Introduction: Pirate Ship Helm
Make your living room into the deck of a Pirate Ship starting with with this Pirate Ship Helm - It's great for photo ops during your pirate party.
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Step 2: Materials
The wheel is made from Styrofoam and the spokes are made from wood spindles. The center is made up of thin plywood and cardboard.
I started work on the Styrofoam wheel
Step 3: Cutting the Styrofoam
I bought a 4 inch thick rectangular block of Styrofoam from A.C. Moore art supply store. I marked off arc shaped pieces and cut it with a band saw. The Styrofoam is easily cut, so you could use a hacksaw blade to cut it if you don't have access to a band saw. Another method involves a hot wire which I did not try.
The arc shape pieces are then assembled into a circle and glued together. I used a water based wood glue which was not the best choice - it took several days to dry.
I used 'hot glue' sparingly to hold it together while the wood glue was drying. Too much hot glue can cause the Styrofoam to melt!
Apparently there are glues available at the art supply store that would have been more appropriate.
This was actually the most expensive part of the project - about $15.00
Step 4: Wheel Spokes and Hand Grips
I found some wooden spindles at Home Depot that were exactly what I needed. They cost only a few bucks and had the shape that I was looking for without needing a lathe!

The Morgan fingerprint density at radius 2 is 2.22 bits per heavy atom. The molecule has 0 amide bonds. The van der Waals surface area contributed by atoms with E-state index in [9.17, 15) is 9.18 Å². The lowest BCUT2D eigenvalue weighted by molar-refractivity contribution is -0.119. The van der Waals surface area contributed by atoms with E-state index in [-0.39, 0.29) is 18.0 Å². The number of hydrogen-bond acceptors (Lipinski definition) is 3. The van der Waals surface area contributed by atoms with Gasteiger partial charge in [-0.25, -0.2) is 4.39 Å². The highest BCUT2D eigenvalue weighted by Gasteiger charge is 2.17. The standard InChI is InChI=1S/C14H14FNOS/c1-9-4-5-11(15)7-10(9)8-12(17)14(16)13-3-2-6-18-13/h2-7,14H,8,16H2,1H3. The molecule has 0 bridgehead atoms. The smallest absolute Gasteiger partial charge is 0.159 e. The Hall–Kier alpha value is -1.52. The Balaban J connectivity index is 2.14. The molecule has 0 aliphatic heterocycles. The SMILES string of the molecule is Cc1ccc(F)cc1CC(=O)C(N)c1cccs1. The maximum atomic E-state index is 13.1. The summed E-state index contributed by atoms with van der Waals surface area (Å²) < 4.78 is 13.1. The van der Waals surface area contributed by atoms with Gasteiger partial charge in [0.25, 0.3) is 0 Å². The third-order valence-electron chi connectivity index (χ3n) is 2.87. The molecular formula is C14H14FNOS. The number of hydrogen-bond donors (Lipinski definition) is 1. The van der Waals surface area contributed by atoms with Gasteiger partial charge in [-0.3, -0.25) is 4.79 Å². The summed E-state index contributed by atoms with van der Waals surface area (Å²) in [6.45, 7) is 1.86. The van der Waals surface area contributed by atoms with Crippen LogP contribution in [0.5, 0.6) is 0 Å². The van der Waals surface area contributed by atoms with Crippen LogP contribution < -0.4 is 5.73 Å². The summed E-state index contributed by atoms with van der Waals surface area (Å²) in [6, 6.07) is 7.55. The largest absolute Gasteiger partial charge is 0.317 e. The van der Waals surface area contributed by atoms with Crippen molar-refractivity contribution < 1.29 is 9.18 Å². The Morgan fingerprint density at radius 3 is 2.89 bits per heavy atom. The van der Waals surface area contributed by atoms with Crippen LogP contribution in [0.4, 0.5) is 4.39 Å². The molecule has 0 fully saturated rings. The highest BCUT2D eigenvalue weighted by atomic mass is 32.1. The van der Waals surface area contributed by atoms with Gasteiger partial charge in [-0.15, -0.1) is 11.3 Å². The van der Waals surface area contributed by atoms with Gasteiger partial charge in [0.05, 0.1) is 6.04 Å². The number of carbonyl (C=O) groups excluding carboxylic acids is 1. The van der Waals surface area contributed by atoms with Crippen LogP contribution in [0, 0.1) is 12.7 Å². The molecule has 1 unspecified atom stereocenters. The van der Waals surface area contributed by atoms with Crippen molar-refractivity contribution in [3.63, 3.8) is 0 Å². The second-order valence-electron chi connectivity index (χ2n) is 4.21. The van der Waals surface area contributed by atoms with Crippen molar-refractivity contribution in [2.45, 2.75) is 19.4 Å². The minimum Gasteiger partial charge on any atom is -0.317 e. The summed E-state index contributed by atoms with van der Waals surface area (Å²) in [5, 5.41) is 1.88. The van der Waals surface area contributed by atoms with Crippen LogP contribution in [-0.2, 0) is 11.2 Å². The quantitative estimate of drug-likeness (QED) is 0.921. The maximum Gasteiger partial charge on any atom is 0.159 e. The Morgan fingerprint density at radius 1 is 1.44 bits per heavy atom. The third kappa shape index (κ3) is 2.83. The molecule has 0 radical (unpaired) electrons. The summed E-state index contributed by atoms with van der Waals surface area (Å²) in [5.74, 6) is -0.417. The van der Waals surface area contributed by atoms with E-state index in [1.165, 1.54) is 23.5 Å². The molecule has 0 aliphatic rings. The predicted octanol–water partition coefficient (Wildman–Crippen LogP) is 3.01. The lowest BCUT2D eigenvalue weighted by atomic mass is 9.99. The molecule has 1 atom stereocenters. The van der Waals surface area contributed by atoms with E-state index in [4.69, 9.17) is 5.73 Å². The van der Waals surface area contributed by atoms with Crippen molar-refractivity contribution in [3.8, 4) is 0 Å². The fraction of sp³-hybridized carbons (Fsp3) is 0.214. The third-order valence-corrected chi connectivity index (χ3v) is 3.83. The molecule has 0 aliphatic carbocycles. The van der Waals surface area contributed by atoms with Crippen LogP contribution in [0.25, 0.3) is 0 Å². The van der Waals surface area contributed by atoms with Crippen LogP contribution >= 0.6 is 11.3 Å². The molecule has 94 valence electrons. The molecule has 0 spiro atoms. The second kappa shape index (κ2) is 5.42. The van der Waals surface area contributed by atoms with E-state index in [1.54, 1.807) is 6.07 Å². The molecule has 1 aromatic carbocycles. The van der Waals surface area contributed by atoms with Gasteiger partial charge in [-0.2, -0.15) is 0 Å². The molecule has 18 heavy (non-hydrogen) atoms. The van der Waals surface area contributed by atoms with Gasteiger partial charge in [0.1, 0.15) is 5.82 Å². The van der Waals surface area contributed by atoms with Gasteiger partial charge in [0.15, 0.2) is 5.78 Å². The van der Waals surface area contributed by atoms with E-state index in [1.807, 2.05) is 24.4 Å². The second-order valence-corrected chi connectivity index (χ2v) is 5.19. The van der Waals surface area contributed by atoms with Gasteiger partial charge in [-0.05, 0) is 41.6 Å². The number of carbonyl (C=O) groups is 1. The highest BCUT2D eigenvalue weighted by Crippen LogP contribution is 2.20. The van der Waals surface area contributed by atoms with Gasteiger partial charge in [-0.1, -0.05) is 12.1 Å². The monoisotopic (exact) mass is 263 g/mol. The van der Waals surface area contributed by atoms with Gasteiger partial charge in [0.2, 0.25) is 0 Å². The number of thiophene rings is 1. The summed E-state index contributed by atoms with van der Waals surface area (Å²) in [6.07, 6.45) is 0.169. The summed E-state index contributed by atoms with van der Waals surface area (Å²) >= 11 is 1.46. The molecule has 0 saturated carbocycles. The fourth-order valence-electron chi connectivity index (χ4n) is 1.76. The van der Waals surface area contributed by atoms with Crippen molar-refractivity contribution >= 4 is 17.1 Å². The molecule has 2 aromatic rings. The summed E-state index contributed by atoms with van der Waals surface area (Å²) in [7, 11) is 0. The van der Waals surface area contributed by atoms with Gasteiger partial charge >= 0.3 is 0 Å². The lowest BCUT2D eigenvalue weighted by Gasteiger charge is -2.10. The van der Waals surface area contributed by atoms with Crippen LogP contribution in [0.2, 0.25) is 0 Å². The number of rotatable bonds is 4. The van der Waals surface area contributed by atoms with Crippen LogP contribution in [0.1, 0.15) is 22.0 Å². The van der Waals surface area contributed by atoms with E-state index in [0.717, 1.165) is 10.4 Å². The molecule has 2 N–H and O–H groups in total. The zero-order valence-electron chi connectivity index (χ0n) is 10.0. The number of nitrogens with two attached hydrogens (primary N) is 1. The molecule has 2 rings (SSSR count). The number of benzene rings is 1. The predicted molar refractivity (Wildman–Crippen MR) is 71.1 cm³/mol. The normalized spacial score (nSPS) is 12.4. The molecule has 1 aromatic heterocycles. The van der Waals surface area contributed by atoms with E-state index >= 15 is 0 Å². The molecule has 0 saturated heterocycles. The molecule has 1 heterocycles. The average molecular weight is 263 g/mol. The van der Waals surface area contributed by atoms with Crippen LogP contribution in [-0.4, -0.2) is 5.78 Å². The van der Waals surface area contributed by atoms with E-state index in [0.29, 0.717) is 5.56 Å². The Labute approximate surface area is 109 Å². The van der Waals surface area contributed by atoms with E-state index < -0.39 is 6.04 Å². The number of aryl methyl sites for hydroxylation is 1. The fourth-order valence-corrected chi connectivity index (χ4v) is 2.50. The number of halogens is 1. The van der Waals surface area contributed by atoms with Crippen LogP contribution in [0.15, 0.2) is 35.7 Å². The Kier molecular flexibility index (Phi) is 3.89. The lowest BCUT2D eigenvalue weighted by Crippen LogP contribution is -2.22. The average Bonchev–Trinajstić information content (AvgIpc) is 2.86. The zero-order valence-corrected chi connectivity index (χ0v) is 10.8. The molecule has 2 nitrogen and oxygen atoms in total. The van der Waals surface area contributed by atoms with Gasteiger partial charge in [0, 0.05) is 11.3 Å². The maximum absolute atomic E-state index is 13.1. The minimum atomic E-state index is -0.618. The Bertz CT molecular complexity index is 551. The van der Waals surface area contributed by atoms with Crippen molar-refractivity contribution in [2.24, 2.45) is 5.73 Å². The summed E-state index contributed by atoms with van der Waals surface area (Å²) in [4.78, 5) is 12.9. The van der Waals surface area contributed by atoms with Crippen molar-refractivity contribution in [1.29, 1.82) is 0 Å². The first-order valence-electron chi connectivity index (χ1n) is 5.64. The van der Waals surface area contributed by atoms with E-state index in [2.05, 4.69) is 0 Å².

The spindle must be cut in half, and the ends sanded smooth.
I needed to buy only 4 spindles to make the eight spokes and hand grips.
Step 5: Adding Detail to the Wheel - the Cove Cut and Holes Drilled
After the glue was dry, I needed to make a cove cut along the inner and outer edge of the wheel. I considered using a router and a cove bit, but I decided on using a hole-saw bit. I held it on its side and twisted it with my fingers and cut through the soft Styrofoam.
The Styrofoam wheel also needs holes for the spokes to go through. I used a hole saw for this too, and a hacksaw blade to make the holes square.
Step 6: Center Hub
While the paint was drying I worked on the center hub which is a sandwich of 3/16 inch thick plywood on the top and bottom, and several layers of corrugated cardboard in the middle. The cardboard is glued together and then cut as shown to provide a place for the spokes to fit into.
Why cardboard? It's cheap, lightweight and I happened to have some lying around the shop.
The plywood top and bottom is glued together forming a sandwich. The rough edges can be filled in with wood putty or spackling compound.
(Note: I erroneously said 3/8" plywood in the video... it should be 3/16 inch)
Step 7: Filling in the Styrofoam Holes
I didn't want the Styrofoam to look like 'Styrofoam', so I filled on the holes with several layers of latex wall paint.
The Styrofoam really soaks up the paint. Allow for time to dry between coats.
Step 8: Assemble
Assemble the spokes through the wheel and glue into the center hub.
Do a dry fitting first, and trim the length if necessary.
Step 9: Painting With a Rustic Look
I painted it with a very dark brown latex paint, but I wanted more than a flat look to it, so I added touches of lighter brown paint to give it a more rustic look.
Instead of a brush, I used some electrical ribbon cable to give the paint a scratched effect.
Step 10: Mounting
I cut and painted a 4 by 4 post to mount the wheel to and attached it to a sheet of MDF using four angle irons at the base. A piece of cardboard covers the nuts.
I made a cap to cover up the Hex head of the bolt from a scrap of MDF.
I cut it with a four inch hole saw in my drill press. It is held on with hot glue.
And it's done - just in time for the party!